The bouncing shuffle of “Country Star” has the interesting juxtaposition of the protagonist declaiming that he wants to be a country star over the top of a crisp blues-rock backing track (with a neat piano solo), while “Comin’ Down” has echoes of 1970s’ soul-infused blues-rock, both in structure and vocal performance.
Bandy is an impressive musician, laying down a series of nicely melodic guitar solos, but he may be an even better singer, at times displaying a Freddie King-esque influence. His performance on “If I Could Only Take It Back” in particular is top drawer. In addition, the contributions of Thompson, Bolero and Eric add depth and dynamics to the songs.
Apart from “Big Legged Women”, the other covers on the album are “The Thrill Is Gone”, Keb’ Mo’s “I’m On Your Side” and the traditional “Trouble In Mind”. Bandy sings “Trouble In Mind” with a simple guitar shuffle backing only (interestingly, he uses a I-IV-V structure rather than the more traditional I-V-I-IV structure).
The press release accompanying the CD does not explain the intention behind the use of the lower case initial letter and the period in the album title. In the absence of any explanation, one might infer a parallel with the hyphen in the title to “Moby-Dick” although, while the album’s lyrics certainly address common blues themes of love, loss, hope and despair, it would be something of stretch to suggest they carry the same symbolism or meaning as Melville’s magnum opus. Either way, however, blue. is a short but very impressive release from Dale Bandy. Well worth checking out.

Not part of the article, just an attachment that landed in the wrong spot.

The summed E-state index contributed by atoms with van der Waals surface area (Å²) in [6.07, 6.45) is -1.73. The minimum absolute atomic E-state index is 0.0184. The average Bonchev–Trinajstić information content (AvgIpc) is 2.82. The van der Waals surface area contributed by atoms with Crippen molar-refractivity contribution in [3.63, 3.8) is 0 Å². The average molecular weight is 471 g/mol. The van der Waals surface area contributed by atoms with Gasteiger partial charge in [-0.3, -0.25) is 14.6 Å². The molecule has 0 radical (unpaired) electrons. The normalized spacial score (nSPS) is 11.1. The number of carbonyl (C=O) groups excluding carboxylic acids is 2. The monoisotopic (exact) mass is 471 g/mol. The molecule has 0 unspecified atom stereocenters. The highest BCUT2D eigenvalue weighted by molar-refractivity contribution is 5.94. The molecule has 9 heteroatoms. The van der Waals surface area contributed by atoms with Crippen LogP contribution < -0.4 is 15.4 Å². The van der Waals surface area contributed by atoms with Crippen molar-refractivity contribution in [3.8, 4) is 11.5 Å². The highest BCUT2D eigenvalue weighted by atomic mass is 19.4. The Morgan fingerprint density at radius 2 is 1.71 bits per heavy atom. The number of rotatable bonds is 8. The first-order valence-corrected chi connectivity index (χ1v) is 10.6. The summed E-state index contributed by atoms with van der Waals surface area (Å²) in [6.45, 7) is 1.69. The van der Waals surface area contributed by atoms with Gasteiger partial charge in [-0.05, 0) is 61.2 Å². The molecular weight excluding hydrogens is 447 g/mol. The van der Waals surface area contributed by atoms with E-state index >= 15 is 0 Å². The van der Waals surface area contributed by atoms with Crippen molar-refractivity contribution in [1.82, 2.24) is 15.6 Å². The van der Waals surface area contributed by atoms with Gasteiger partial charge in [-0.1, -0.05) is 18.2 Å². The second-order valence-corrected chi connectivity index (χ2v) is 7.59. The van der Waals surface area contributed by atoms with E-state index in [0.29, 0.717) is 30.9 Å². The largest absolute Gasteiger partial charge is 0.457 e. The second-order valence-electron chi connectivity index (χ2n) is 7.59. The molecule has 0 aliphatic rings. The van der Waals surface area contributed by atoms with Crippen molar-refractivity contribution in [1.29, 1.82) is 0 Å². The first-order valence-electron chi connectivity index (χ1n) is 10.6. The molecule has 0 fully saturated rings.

Reviewer Rhys Williams lives in Cambridge, England, where he plays blues guitar when not holding down a day job as a technology lawyer or running around after his children. He is married to an American, and speaks the language fluently, if with an accent.
Featured Blues Review – 4 of 6
Jas Obrecht – Stone Free
Jimi Hendrix In London September, 1966 – June, 1967
244 pages Hardcover
Readers of Guitar Player magazine will recognize the name Jas Obrecht, who served as Editor of the publication for twenty years. During that time, Obrecht authored numerous cover articles on some of the best known guitarists on the planet. His work has also appeared in other publications like Rolling Stone and Living Blues magazines. Additionally, he has a handful of books on the market, several that compile material from Guitar Player, others that focus on ground-breaking blues guitar players.
With his extensive background in the world of guitar, it would be hard to find a more appropriate person to author a book on Jimi Hendrix, who left a legacy that still reverberates on stages throughout the world every day. Instead of doing another overview of the Hendrix career, Obrecht chronicles a ten month period that saw Hendrix seemingly transform overnight from a shy sideman to acclaimed star status.